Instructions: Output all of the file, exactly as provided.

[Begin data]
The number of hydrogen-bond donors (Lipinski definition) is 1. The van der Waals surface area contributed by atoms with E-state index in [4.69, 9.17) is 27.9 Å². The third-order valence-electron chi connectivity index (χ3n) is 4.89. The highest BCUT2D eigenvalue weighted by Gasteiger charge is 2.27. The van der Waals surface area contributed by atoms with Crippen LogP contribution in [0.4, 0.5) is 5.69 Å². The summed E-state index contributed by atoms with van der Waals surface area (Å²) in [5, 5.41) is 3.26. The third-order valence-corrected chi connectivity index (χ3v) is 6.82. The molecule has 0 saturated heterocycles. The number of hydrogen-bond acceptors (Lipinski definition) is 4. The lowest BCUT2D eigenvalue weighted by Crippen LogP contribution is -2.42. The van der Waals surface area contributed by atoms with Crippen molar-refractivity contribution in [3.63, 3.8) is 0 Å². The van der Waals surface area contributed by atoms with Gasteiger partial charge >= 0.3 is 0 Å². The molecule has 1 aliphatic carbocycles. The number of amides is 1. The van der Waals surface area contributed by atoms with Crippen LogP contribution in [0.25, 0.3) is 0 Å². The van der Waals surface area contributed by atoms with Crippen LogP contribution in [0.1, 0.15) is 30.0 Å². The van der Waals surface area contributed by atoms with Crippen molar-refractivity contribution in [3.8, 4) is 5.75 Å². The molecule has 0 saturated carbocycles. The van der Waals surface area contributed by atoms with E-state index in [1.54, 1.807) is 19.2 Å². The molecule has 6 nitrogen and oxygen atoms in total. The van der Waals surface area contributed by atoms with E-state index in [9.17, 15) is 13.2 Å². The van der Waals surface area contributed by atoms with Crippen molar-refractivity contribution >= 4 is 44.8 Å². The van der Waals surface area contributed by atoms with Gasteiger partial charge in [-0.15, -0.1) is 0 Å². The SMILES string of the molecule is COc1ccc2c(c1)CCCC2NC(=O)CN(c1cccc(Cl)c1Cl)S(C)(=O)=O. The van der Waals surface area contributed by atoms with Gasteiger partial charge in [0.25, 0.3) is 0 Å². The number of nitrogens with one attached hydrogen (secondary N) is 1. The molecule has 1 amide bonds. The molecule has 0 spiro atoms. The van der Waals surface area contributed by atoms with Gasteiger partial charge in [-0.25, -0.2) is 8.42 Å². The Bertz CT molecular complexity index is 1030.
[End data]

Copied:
The number of hydrogen-bond donors (Lipinski definition) is 1. The van der Waals surface area contributed by atoms with E-state index in [4.69, 9.17) is 27.9 Å². The third-order valence-electron chi connectivity index (χ3n) is 4.89. The highest BCUT2D eigenvalue weighted by Gasteiger charge is 2.27. The van der Waals surface area contributed by atoms with Crippen LogP contribution in [0.4, 0.5) is 5.69 Å². The summed E-state index contributed by atoms with van der Waals surface area (Å²) in [5, 5.41) is 3.26. The third-order valence-corrected chi connectivity index (χ3v) is 6.82. The molecule has 0 saturated heterocycles. The number of hydrogen-bond acceptors (Lipinski definition) is 4. The lowest BCUT2D eigenvalue weighted by Crippen LogP contribution is -2.42. The van der Waals surface area contributed by atoms with Crippen molar-refractivity contribution in [3.63, 3.8) is 0 Å². The van der Waals surface area contributed by atoms with Gasteiger partial charge >= 0.3 is 0 Å². The molecule has 1 aliphatic carbocycles. The number of amides is 1. The van der Waals surface area contributed by atoms with Crippen LogP contribution in [0.25, 0.3) is 0 Å². The van der Waals surface area contributed by atoms with Crippen LogP contribution in [0.1, 0.15) is 30.0 Å². The van der Waals surface area contributed by atoms with Crippen molar-refractivity contribution in [3.8, 4) is 5.75 Å². The molecule has 0 saturated carbocycles. The van der Waals surface area contributed by atoms with E-state index in [1.54, 1.807) is 19.2 Å². The molecule has 6 nitrogen and oxygen atoms in total. The van der Waals surface area contributed by atoms with E-state index in [9.17, 15) is 13.2 Å². The van der Waals surface area contributed by atoms with Crippen molar-refractivity contribution >= 4 is 44.8 Å². The van der Waals surface area contributed by atoms with Gasteiger partial charge in [-0.15, -0.1) is 0 Å². The SMILES string of the molecule is COc1ccc2c(c1)CCCC2NC(=O)CN(c1cccc(Cl)c1Cl)S(C)(=O)=O. The van der Waals surface area contributed by atoms with Gasteiger partial charge in [0.25, 0.3) is 0 Å². The number of nitrogens with one attached hydrogen (secondary N) is 1. The molecule has 1 amide bonds. The molecule has 0 spiro atoms. The van der Waals surface area contributed by atoms with Gasteiger partial charge in [-0.25, -0.2) is 8.42 Å². The Bertz CT molecular complexity index is 1030.